The Anniston pediatric nurse practitioner for years has warned his patients at Pediatrics Plus about the dangers of obesity, unhealthy eating habits and an exercise-less life. Even so, Thomas estimates that 40 to 50 percent of his 1,500 child patients are either overweight or obese.
Thomas is tired of just the talk, so on Oct. 1, he’ll start a boot camp for kids — an exercise-intensive, 4-week program that will focus on teaching kids routines that involve a lot of jumping and high-intensity interval training.
“Telling them what to do — it gets them nowhere,” Thomas said. “Let’s all actually do it — I’ll do it. The parents can come, too.”
Thomas isn’t the only local kids health specialist with plans to combat the trend toward overweight and obese children — a trend that’s growing in Alabama, where 32.8 percent of high schoolers are overweight or obese, according to the Centers for Disease Control and Prevention.
Anniston Pediatrics’ Dr. Lewis Doggett and nurse practitioner Linda White are in the midst of starting their own weight-loss clinic for kids. Their approach is different from the boot camp: The plans for the clinic hinge more on classroom-style sessions with a nutritionist, a dietitian and counseling using motivational interview techniques of open-ended questions and conversations.
Doggett had planned for that clinic to be under way by the end of August, but pulling all of the different components together has proved more difficult than he expected. Now, he’s aiming to have the pilot program up and running in a month — around the same time Thomas’ boot camp will start.
Both Thomas and Doggett said the existence of a variety of efforts to help local children make healthier choices is positive, constructive for the community.
“There’s a place for both of them,” Thomas said of his boot-camp and Anniston Pediatrics’ clinic. He expressed optimism about the renewed focus by local politicians and schools on targeting obesity issues.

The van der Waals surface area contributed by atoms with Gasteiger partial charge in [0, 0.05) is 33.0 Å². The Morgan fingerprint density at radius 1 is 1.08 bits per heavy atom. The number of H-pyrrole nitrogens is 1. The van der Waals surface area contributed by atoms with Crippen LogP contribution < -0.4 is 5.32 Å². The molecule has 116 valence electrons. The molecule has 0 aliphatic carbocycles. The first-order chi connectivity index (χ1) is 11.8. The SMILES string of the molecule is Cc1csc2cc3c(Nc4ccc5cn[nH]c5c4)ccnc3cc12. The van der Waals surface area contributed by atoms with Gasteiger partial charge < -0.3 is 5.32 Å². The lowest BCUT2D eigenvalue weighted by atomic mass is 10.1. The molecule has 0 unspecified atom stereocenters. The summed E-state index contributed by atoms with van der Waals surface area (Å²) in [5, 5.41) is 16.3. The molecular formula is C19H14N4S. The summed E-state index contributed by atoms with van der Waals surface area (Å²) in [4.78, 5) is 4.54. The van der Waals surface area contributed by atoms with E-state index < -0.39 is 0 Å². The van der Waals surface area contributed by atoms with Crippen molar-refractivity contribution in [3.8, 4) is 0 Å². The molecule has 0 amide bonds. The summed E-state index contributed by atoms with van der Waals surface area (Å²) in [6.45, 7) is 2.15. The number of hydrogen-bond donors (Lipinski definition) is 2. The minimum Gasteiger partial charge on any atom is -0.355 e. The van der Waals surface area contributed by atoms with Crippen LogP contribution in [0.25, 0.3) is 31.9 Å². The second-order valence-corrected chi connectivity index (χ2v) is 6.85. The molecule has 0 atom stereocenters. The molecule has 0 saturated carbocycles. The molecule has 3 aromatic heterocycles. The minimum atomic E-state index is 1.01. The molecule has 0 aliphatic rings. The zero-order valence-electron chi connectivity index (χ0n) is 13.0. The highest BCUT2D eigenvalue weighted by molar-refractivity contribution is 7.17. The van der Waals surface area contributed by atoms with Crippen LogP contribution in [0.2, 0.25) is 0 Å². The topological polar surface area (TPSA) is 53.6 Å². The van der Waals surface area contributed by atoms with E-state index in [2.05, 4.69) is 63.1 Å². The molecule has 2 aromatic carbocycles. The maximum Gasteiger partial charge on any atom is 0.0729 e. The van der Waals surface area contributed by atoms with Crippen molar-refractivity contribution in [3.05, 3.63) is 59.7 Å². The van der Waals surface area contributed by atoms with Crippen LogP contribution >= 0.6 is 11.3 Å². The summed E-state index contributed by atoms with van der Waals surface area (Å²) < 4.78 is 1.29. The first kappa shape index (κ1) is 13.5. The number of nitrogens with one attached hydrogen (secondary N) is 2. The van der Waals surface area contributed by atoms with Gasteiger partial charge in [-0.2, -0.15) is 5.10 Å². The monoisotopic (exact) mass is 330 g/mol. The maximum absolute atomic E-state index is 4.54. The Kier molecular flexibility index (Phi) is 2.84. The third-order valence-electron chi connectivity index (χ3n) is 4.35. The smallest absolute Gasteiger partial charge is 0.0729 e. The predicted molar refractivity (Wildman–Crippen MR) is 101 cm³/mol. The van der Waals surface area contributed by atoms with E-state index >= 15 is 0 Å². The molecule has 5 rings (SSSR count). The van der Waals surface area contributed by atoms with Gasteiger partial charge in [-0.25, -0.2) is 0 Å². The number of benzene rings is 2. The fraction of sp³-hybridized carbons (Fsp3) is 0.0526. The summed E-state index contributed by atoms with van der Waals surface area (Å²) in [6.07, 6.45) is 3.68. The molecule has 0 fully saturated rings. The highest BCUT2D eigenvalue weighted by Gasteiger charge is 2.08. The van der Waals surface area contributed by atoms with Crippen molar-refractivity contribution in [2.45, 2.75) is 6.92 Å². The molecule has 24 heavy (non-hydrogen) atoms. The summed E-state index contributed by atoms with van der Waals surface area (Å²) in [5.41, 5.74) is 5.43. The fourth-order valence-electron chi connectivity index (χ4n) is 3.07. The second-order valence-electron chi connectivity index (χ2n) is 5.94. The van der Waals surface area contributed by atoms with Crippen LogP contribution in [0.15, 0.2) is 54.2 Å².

“We … are all striving for the same goals,” Doggett said in an email.
About 80 people have signed up for the boot camp through Facebook, and Thomas hopes they’ll commit to the full program, and not drop out after the first session or two.
The fact that parents and kids can participate for free may help out with that. Thomas and his wife, Emily, a personal trainer, will hold the hour-long classes two days per week after work on their own time. They’re not going to worry about insurance reimbursement or charging families who want to participate.
“I’m going to front everything,” Thomas said, although he noted the only boot camp cost will be the time he puts into it.
The base workouts don’t require a lot of special equipment or space: Participants just need to show up with a towel and some water. The lawn at Pediatrics Plus’ East Ninth Street location will be enough room if the groups are small. If more people show interest, Thomas said, he’ll move the classes to a local park for more space to spread out.
The nurse practitioner hopes music and camaraderie will make the workouts fun, as will silly names he’s come up with for the exercises — think “rocket jumps” for squat jumps and “granddaddy long legs” for a lateral, side-to-side jump.
Additionally, a local nutritionist and physical therapist affiliated with Regional Medical Center has volunteered to help with training and food education components included in each session.
People interested in the boot camp can contact Thomas at his office at 256-241-2671 or by searching for “Pediatrics Plus” on Facebook.
Star staff writer Cameron Steele: 256-235-3562. On Twitter @Csteele_star.